Economically, Toulouse has been the leading French city for job creation with more than 70,000 jobs and 15.2pc of new businesses created in the last decade.
Home to one of the oldest universities in France, the University of Toulouse, it is also the second student city in the country, with 25pc of the population being students.
According to La French Tech, Toulouse is the first French city for the annual arrival rate of highly educated workers, for R&D investment (€5bn a year) and for the number of executives working in R&D (40pc). There are 20 public and private incubators/accelerators in Toulouse and 163 R&D centres.
Not only that but the Toulouse region is home to 3,000 IT workers and 38,000 tech workers. Since 2014, €229m in funding has been raised by 83 start-ups.
And so, here are the start-ups from Toulouse to watch in 2018.
Adveez specialises in the localisation of objects and people through IoT-connected solutions. It focuses on connected logistics for transport and services for vulnerable people. Last year, Adveez raised €3.3m in a funding round led by its founders as well as Plume Finance and M Capital Partners.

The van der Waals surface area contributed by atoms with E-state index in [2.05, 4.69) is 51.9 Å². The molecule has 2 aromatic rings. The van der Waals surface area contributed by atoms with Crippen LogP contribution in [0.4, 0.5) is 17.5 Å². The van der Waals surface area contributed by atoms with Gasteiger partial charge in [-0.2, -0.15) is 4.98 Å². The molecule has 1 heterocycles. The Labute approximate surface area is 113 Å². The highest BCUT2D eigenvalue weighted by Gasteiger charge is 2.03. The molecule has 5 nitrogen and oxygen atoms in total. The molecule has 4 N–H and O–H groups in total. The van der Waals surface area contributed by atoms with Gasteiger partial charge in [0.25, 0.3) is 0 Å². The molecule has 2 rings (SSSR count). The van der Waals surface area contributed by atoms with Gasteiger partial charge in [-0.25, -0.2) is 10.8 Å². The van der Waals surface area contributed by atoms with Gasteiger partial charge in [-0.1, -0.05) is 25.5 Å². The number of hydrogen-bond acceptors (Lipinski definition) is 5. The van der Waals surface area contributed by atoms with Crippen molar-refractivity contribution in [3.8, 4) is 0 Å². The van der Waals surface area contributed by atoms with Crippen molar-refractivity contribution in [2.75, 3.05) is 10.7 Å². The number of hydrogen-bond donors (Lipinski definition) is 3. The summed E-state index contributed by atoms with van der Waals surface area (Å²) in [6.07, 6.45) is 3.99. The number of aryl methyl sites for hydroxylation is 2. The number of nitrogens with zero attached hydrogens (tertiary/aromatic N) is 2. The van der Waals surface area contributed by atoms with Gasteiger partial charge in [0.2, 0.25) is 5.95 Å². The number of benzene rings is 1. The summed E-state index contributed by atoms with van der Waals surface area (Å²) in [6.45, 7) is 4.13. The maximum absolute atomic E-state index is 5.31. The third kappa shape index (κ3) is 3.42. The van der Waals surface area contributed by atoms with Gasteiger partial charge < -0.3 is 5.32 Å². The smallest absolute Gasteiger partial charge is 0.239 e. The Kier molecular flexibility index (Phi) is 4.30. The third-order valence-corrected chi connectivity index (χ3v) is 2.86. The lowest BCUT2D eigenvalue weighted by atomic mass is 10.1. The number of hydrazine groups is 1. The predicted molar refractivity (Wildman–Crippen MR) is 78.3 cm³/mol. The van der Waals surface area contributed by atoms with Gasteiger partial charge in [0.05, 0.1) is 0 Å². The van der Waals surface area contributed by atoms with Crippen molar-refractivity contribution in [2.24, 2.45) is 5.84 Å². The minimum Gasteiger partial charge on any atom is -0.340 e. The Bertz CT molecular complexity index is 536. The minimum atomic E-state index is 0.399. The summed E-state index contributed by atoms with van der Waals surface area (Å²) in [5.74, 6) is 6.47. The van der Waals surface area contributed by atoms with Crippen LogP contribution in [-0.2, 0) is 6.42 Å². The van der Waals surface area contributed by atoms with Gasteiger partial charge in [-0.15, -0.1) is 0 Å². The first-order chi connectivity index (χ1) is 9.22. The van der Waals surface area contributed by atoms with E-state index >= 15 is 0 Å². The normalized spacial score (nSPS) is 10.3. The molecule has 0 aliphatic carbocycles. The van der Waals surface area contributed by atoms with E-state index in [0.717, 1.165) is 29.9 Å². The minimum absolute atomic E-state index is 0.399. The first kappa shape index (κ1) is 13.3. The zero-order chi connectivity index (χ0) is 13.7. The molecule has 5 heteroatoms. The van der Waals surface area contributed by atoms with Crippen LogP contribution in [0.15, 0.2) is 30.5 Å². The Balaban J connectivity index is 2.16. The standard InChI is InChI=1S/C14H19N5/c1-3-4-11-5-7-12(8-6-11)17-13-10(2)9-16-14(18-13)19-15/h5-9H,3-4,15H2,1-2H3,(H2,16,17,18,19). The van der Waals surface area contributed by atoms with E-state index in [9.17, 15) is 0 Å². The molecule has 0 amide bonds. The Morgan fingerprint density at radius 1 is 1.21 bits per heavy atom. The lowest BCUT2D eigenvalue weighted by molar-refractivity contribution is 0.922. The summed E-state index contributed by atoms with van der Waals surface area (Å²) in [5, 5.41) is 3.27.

Où étiez vous et avec qui le 12 juillet 1998 ? Dites-le nous, les meilleurs moments seront diffusés tout au long de la #CoupeDuMonde2018 #12juillet98 #France98 #WorldCup2018 pic.twitter.com/E8qOEBv6ja
— Brico privé (@Bricoprive) June 13, 2018
Founded in Toulouse and based in nearby l’Union, Brico Privé is an e-commerce company that sells DIY, gardening and home improvement products. Julien Boué and Marc Leverger founded Brico Privé in 2012 and last year it acquired e-commerce platform Noova and electric tools company Racetools. It has raised €9.5m in funding to date from investors that include Ardian and Bpifrance.